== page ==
By the end of summer 2004, I realized that the answer to sharing model airplanes was simplicity. Well I knew it before but I then new more than ever that the average person doesn’t have the childhood experiences of the average modeler so the more we could simplify the better.
A few Shots from Summer 2004
The stick and tissue designs had proven to be good flyers but the complexity was so high. Each person needed a lot of mentor-ship and support. The chance of them abandoning a project and picking up the TV remote control or a computer game was very high.
I tried some of Don Rosses sheet designs. They were superior as beginner models because they flew well and had a minimal number of parts.
The Canarsie Canarie and the Canarsie Courier are perhaps the coolest picnic airplanes. They fly great and his building techniques are pretty ingenious. I figured that the Canarie (the small one in the picture) qualifies as the ultimate beginner model.
As you can see above I started sharing with a larger number of people at a time. The Canarie served its purpose very well with its good performance and super simple construction. There were actually four areas that I struggled with when I was dealing with groups of younger people.
Firstly, the gull wing construction (which is ingenious in my opinion) works great for a person with familiarity with balsa and high manual dexterity. But the crack and re-glue technique can lead to broken wings when you have a group of 15-20 ten year olds. The remedy was to do this for them. I wound up doing this before each workshop so if I had 20 kits, I had to have 20 wings prepared.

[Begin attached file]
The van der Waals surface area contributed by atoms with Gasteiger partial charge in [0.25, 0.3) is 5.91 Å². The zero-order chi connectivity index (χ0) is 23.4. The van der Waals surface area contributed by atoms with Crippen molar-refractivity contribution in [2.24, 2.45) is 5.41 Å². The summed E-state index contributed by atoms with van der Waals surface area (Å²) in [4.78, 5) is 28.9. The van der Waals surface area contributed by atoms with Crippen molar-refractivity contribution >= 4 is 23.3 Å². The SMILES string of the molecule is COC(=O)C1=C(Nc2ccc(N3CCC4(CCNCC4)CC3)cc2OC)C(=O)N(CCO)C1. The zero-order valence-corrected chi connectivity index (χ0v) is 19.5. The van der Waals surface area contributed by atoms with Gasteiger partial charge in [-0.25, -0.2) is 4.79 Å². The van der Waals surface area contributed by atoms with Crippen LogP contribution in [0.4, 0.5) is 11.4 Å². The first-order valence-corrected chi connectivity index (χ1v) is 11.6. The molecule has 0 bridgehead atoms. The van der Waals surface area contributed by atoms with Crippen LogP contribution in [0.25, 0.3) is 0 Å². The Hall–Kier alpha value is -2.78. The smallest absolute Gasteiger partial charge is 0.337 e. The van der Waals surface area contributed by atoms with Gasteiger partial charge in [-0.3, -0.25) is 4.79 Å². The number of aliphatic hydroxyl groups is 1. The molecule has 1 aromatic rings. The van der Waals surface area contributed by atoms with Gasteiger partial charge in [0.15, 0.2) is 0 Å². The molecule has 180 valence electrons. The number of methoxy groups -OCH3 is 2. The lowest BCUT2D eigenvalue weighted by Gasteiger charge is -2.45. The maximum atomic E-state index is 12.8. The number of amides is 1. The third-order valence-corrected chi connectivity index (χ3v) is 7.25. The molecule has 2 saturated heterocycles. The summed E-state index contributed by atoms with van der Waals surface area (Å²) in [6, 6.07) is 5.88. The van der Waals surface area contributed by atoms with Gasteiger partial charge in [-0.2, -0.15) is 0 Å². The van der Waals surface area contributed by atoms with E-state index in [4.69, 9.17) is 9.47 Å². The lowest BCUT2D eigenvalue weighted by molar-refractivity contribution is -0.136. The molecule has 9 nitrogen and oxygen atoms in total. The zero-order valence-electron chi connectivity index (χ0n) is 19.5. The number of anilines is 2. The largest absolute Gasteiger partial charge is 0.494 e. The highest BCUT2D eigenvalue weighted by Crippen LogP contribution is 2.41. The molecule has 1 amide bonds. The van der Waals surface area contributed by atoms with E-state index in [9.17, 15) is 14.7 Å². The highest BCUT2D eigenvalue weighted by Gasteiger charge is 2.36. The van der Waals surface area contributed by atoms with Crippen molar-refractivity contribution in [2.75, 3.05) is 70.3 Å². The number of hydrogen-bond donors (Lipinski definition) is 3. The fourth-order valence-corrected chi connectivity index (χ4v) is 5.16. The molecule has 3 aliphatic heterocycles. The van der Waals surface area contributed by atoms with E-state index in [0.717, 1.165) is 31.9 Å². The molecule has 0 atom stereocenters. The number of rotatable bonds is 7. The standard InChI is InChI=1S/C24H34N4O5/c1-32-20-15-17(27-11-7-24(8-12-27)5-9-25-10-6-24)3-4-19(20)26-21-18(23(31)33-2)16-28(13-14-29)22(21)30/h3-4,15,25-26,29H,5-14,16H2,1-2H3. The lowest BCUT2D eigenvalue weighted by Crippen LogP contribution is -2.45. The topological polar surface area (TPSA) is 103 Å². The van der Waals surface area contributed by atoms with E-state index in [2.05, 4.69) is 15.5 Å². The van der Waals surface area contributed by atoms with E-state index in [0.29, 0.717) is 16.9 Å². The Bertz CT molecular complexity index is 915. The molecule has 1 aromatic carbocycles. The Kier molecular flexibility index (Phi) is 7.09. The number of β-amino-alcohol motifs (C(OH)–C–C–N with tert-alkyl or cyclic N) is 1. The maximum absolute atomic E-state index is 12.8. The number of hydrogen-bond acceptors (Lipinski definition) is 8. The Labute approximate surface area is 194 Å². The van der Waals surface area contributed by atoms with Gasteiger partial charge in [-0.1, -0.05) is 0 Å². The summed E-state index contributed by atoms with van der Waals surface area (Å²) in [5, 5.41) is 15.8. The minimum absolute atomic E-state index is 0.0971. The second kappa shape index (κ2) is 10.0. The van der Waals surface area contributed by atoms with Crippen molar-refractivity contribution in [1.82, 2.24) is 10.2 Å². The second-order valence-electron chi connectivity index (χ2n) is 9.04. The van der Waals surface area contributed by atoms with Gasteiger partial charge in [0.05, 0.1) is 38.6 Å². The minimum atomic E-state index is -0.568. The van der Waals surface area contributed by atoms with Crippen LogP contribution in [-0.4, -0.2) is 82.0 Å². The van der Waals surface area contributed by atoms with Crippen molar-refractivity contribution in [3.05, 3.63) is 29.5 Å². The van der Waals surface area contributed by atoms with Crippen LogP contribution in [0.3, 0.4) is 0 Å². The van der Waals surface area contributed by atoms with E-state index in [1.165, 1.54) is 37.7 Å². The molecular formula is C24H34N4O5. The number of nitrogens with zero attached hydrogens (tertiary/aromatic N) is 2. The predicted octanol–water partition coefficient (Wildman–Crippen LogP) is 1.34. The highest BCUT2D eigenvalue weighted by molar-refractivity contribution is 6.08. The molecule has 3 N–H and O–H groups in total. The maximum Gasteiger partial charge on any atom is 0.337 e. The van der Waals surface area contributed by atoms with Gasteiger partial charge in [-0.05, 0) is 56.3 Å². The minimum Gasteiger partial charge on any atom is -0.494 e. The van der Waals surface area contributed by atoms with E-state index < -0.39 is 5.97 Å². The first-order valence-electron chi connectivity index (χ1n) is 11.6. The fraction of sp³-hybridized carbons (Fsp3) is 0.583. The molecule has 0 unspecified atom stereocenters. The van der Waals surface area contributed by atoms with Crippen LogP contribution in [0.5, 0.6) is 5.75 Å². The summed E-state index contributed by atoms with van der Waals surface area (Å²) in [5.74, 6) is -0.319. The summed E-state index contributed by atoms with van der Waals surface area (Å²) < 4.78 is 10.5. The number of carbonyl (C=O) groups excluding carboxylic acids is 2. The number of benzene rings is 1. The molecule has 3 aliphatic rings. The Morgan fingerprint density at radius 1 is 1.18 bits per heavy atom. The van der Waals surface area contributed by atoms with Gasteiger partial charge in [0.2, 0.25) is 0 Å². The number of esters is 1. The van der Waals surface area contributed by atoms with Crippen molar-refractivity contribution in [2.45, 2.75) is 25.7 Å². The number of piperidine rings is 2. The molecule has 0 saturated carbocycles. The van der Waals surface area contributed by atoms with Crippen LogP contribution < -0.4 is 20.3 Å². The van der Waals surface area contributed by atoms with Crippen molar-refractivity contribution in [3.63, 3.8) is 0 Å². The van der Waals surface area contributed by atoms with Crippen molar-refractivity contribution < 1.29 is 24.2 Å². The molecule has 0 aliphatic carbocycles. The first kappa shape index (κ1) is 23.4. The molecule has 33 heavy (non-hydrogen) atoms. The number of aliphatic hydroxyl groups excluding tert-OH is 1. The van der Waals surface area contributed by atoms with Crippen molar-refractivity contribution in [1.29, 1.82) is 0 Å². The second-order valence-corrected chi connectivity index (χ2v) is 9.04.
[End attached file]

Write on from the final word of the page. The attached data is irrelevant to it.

The second thing that I was having trouble with was the music wire motor hangar. You need to cut the music wire with side trimmers or pliers. The wire often flies of very fast when cut. It takes a good pair of cutters and sometimes a bit of strength. I started by bringing raw wire and pliers to workshops. That was a bit of a nightmare and I had to help each child fasten their rear motor hangar because if this wire hook flew off, it would be an eye risk. This was a lot of work. Eventually I would make and attach the rear hangar for each workshop.
Being a sheet model, it gets a little heavy unless you have high quality light balsa which is very expensive. For an individual a $4.00 sheet of balsa is a good deal given what wonderful model the Canarie is. And it will last a long while. But a person like myself who gives planes out by the hundred, this is a bit of a setback.
Lastly, being a sheet model it uses a lot of material as compared to a stick and tissue model.
Either way, it was definitely the best model around for my purposes. So I did the two challenging steps (make and attach rear motor hangar, make winglets) as a pre-process to my workshops and sharing activities. That way the children and other newcomers to the hobby would get a sense of building it and then flying it.
So the Canarie was a big success. But one day when I was in a rush because my ballroom partner Suzanne was picking me up for some lessons, I had an accident. When I was preparing for a workshop for the following day (trying to finish before Suzanne arrived), I cut myself very badly. I wont to into the details but I’ll say it was a very bad injury that cost me some work.
So I realized that there was room for another design. I wanted to make a balsa and tissue design that would be as simple as possible and would not require any pre-assembly for the smaller children.